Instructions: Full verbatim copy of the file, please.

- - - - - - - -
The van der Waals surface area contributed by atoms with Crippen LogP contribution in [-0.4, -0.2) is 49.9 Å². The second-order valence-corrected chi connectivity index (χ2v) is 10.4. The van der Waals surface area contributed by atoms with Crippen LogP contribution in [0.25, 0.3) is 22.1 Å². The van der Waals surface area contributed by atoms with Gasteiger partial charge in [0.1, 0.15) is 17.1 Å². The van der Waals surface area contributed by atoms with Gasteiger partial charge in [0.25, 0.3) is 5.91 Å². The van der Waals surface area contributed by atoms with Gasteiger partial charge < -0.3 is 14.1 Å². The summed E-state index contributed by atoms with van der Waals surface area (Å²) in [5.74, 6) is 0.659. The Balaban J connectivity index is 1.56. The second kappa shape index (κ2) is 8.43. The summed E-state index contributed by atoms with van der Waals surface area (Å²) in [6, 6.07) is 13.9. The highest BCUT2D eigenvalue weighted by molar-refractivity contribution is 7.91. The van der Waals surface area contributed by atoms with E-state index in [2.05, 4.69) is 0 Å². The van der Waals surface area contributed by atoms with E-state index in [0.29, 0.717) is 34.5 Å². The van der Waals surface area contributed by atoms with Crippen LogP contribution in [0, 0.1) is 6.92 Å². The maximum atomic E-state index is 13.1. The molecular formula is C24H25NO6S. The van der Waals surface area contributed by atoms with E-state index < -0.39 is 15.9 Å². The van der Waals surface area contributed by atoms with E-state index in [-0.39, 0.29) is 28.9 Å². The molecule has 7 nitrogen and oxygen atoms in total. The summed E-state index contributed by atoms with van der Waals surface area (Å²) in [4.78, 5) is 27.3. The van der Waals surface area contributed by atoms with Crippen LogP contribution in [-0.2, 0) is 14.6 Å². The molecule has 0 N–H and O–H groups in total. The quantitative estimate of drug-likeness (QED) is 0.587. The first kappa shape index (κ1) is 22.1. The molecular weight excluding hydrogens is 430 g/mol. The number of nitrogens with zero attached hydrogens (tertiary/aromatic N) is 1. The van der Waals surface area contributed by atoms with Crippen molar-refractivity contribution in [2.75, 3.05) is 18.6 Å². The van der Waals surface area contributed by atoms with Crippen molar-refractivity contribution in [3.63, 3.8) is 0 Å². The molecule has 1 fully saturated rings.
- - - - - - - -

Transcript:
The van der Waals surface area contributed by atoms with Crippen LogP contribution in [-0.4, -0.2) is 49.9 Å². The second-order valence-corrected chi connectivity index (χ2v) is 10.4. The van der Waals surface area contributed by atoms with Crippen LogP contribution in [0.25, 0.3) is 22.1 Å². The van der Waals surface area contributed by atoms with Gasteiger partial charge in [0.1, 0.15) is 17.1 Å². The van der Waals surface area contributed by atoms with Gasteiger partial charge in [0.25, 0.3) is 5.91 Å². The van der Waals surface area contributed by atoms with Gasteiger partial charge < -0.3 is 14.1 Å². The summed E-state index contributed by atoms with van der Waals surface area (Å²) in [5.74, 6) is 0.659. The Balaban J connectivity index is 1.56. The second kappa shape index (κ2) is 8.43. The summed E-state index contributed by atoms with van der Waals surface area (Å²) in [6, 6.07) is 13.9. The highest BCUT2D eigenvalue weighted by molar-refractivity contribution is 7.91. The van der Waals surface area contributed by atoms with E-state index in [2.05, 4.69) is 0 Å². The van der Waals surface area contributed by atoms with E-state index in [0.29, 0.717) is 34.5 Å². The van der Waals surface area contributed by atoms with Crippen LogP contribution in [0, 0.1) is 6.92 Å². The maximum atomic E-state index is 13.1. The molecular formula is C24H25NO6S. The van der Waals surface area contributed by atoms with E-state index < -0.39 is 15.9 Å². The van der Waals surface area contributed by atoms with E-state index in [-0.39, 0.29) is 28.9 Å². The molecule has 7 nitrogen and oxygen atoms in total. The summed E-state index contributed by atoms with van der Waals surface area (Å²) in [4.78, 5) is 27.3. The van der Waals surface area contributed by atoms with Crippen LogP contribution in [-0.2, 0) is 14.6 Å². The molecule has 0 N–H and O–H groups in total. The quantitative estimate of drug-likeness (QED) is 0.587. The first kappa shape index (κ1) is 22.1. The molecular weight excluding hydrogens is 430 g/mol. The number of nitrogens with zero attached hydrogens (tertiary/aromatic N) is 1. The van der Waals surface area contributed by atoms with Crippen molar-refractivity contribution in [2.75, 3.05) is 18.6 Å². The van der Waals surface area contributed by atoms with Crippen molar-refractivity contribution in [3.63, 3.8) is 0 Å². The molecule has 1 fully saturated rings.